A few weeks ago, Snocap — the music 2.0 service that Shawn “Napster” Fanning co-founded after recovering from the wounds inflicted on him by the record industry — went down in flames, letting go 60 per cent of its staff and hanging a “for sale” sign on the door. Valleywag noted at the time that this came not long after the failure of a joint venture with CDBaby.
In the Valleywag post, CDBaby CEO Derek Silvers was quoted as saying that he would have more to say about the collapse of the deal at some point in the future — and that point arrived this weekend, when he wrote a long post describing what happened. To put it mildly, it sounds like a complete and utter train wreck.
Not only does it sound like Snocap couldn’t make up its mind what its business model was going to be, but according to Silvers’ description the company changed the terms of its deal with CDBaby.com after more than two years of negotiations, and effectively tried to do an end-run around the company in order to get artists to sell their songs through Snocap’s widgets on MySpace.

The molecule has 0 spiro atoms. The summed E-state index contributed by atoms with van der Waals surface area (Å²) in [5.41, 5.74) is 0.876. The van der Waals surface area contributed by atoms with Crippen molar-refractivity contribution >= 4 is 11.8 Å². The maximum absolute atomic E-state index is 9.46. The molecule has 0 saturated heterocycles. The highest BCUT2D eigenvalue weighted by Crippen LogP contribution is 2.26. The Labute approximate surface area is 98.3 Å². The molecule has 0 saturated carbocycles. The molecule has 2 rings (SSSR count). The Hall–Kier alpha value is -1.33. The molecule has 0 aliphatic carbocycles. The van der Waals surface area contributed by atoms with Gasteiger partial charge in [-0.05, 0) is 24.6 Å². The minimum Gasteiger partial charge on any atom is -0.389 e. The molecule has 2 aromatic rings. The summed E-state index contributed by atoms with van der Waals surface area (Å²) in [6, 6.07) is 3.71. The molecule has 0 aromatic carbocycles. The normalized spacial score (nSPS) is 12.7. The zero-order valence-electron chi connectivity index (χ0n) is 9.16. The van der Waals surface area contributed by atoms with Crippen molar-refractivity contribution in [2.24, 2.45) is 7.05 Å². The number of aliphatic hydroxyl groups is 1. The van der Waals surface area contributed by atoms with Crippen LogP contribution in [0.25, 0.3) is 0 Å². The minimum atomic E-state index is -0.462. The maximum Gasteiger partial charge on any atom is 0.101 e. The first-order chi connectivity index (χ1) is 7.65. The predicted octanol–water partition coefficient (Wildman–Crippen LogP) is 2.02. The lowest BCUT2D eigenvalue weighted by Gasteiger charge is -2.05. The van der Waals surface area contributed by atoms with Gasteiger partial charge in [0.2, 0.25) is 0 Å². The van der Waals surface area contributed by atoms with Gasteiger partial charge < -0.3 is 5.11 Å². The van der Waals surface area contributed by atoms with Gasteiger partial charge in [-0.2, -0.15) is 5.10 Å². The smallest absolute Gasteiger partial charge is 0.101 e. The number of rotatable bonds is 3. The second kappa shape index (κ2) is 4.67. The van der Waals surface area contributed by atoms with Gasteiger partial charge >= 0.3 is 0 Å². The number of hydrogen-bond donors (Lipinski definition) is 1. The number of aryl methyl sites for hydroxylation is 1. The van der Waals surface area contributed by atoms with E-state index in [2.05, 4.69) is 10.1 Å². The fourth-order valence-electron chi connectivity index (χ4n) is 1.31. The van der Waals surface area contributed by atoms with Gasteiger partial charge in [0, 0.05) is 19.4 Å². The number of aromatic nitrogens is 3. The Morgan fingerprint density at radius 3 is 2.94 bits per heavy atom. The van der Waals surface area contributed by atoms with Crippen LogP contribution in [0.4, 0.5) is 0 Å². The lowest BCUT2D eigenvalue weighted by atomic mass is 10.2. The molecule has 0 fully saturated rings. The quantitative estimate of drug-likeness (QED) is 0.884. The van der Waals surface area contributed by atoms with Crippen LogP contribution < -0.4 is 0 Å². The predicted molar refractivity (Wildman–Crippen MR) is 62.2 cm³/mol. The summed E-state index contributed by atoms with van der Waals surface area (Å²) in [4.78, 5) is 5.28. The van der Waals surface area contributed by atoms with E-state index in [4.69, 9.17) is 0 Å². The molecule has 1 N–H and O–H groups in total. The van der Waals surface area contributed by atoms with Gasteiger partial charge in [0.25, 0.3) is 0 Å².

All the while, he describes a painfully dysfunctional relationship in which CDBaby had little control and Snocap couldn’t get its act together. No doubt there is another side to the tale, and perhaps Snocap or Fanning will be prepared to tell it at some point.
But the most damning part of Silvers’ post is the part about how much revenue the company saw from its deal with Snocap: a total of just $12,000 over eight months. And in just three weeks of having a “download mp3” button on its own stores — without even advertising it — CDBaby sold more than $110,000 worth of music. Ouch.
(On an unrelated note, CDBaby has one of the best “your order has been shipped” emails I’ve ever come across).